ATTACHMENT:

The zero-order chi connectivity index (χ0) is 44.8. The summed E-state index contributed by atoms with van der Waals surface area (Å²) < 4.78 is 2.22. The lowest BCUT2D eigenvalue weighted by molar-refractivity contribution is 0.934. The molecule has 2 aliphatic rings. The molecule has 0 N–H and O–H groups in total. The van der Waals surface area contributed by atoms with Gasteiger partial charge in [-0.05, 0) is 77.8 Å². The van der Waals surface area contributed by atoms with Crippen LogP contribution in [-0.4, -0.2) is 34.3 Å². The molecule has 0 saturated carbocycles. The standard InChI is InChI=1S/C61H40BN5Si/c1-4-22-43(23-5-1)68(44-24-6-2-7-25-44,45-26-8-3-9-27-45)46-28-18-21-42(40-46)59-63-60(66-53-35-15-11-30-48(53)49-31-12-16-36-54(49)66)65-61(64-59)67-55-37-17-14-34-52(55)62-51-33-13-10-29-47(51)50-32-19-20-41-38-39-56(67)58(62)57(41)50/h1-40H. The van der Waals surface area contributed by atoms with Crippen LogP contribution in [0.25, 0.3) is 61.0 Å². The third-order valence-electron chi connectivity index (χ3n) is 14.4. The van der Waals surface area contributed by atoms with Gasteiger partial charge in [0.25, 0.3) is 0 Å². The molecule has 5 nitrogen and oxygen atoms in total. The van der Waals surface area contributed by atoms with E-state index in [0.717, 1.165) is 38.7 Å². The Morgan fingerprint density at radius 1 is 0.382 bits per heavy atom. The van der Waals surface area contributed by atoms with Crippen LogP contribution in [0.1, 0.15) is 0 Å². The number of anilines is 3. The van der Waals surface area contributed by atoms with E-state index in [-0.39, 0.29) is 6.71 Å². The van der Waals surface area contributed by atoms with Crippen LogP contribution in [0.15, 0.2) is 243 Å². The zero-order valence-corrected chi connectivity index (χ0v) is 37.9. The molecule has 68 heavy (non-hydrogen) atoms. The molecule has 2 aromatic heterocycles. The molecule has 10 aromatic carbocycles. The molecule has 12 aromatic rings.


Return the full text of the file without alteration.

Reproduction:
The zero-order chi connectivity index (χ0) is 44.8. The summed E-state index contributed by atoms with van der Waals surface area (Å²) < 4.78 is 2.22. The lowest BCUT2D eigenvalue weighted by molar-refractivity contribution is 0.934. The molecule has 2 aliphatic rings. The molecule has 0 N–H and O–H groups in total. The van der Waals surface area contributed by atoms with Gasteiger partial charge in [-0.05, 0) is 77.8 Å². The van der Waals surface area contributed by atoms with Crippen LogP contribution in [-0.4, -0.2) is 34.3 Å². The molecule has 0 saturated carbocycles. The standard InChI is InChI=1S/C61H40BN5Si/c1-4-22-43(23-5-1)68(44-24-6-2-7-25-44,45-26-8-3-9-27-45)46-28-18-21-42(40-46)59-63-60(66-53-35-15-11-30-48(53)49-31-12-16-36-54(49)66)65-61(64-59)67-55-37-17-14-34-52(55)62-51-33-13-10-29-47(51)50-32-19-20-41-38-39-56(67)58(62)57(41)50/h1-40H. The van der Waals surface area contributed by atoms with Crippen LogP contribution in [0.25, 0.3) is 61.0 Å². The third-order valence-electron chi connectivity index (χ3n) is 14.4. The van der Waals surface area contributed by atoms with Gasteiger partial charge in [0.25, 0.3) is 0 Å². The molecule has 5 nitrogen and oxygen atoms in total. The van der Waals surface area contributed by atoms with E-state index in [0.717, 1.165) is 38.7 Å². The Morgan fingerprint density at radius 1 is 0.382 bits per heavy atom. The van der Waals surface area contributed by atoms with Crippen LogP contribution in [0.1, 0.15) is 0 Å². The number of anilines is 3. The van der Waals surface area contributed by atoms with E-state index in [-0.39, 0.29) is 6.71 Å². The van der Waals surface area contributed by atoms with Crippen LogP contribution in [0.15, 0.2) is 243 Å². The zero-order valence-corrected chi connectivity index (χ0v) is 37.9. The molecule has 68 heavy (non-hydrogen) atoms. The molecule has 2 aromatic heterocycles. The molecule has 10 aromatic carbocycles. The molecule has 12 aromatic rings.